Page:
Continuing with Qatar and their modern-day slavery, I have been following this for a while, mainly since I deployed there and was infuriated by seeing how the workforce (which did not include Qataris) were treated. Because Qatar comes across as pretty stable, it doesn’t draw attention to itself or blatantly take hard lines publicly with regard to wars within the region, it is understandable that people would not think of Qatar as a place that would be guilty of human rights violations like slavery. While it’s not the textbook slavery most Americans are familiar with, it is nonetheless slavery when a person’s travel documents are confiscated, the person doesn’t have an avenue to report harm without fear of retaliation, and especially when a worker cannot freely seek other employment because they are shackled to that which brought them to Qatar. Highlighting the many deaths involved with Qatar’s ambitious World Cup goals, it really begs the question of, when is human life more important that national interest (regardless of how capricious the goals/interests are)? Qatar would have continued its methods if there hadn’t been an uproar. That’s not willing progress, or growing of a conscious; that’s just getting caught and trying to clean up the marred image. Consequently, Iran is just as much a violator of human rights and its barbaric approach to homosexuals, and other grievances it finds to be at contrast with the Q’ran. Stoning, forced blinding, amputations and public hangings are not uncommon, yet many nations still trade with them as if those mechanisms are not concerning or atrocious. When do nations care for human life instead of national interest? How convenient it all is, but can you blame them if they, too, have to seek what will keep their nation viable?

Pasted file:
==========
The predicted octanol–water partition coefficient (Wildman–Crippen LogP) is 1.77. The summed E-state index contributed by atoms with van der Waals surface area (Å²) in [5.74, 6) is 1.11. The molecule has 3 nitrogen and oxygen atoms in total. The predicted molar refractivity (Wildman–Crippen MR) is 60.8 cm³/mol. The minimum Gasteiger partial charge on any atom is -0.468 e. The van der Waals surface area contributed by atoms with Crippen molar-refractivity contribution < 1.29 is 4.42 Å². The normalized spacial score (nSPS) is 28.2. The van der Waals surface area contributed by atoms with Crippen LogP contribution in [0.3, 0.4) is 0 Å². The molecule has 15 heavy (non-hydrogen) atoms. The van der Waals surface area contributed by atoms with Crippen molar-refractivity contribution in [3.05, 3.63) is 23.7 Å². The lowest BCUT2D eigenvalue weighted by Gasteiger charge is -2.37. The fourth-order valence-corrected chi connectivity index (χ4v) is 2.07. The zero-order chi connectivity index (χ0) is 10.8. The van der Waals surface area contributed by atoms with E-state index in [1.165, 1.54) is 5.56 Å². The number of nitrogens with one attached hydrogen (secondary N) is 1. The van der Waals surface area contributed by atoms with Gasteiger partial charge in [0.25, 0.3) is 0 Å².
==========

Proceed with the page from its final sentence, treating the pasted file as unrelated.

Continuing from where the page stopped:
I was really surprised with Saudi Arabia finally considering woman as important enough to make them an integral part of their economic diversity. Its one thing to teach half your potential workforce and leave it without a significant role to play. But now it seems they are taking steps toward incorporating women much more, which is progress. How much was progress out of concern for women versus how much they realized women served an economic interest, we may never know, but the shift in their ideology is a positive one for women in Saudi Arabia. This change elevates Saudi Arabia’s reputation in the global community, and as such provides it with leverage other Middle Eastern nations wish to have for themselves. Saudi Arabia is very astute and has played neutral in the relations between the US and Russia; as it trades with both and seemingly has friendly relations with the US and Russia.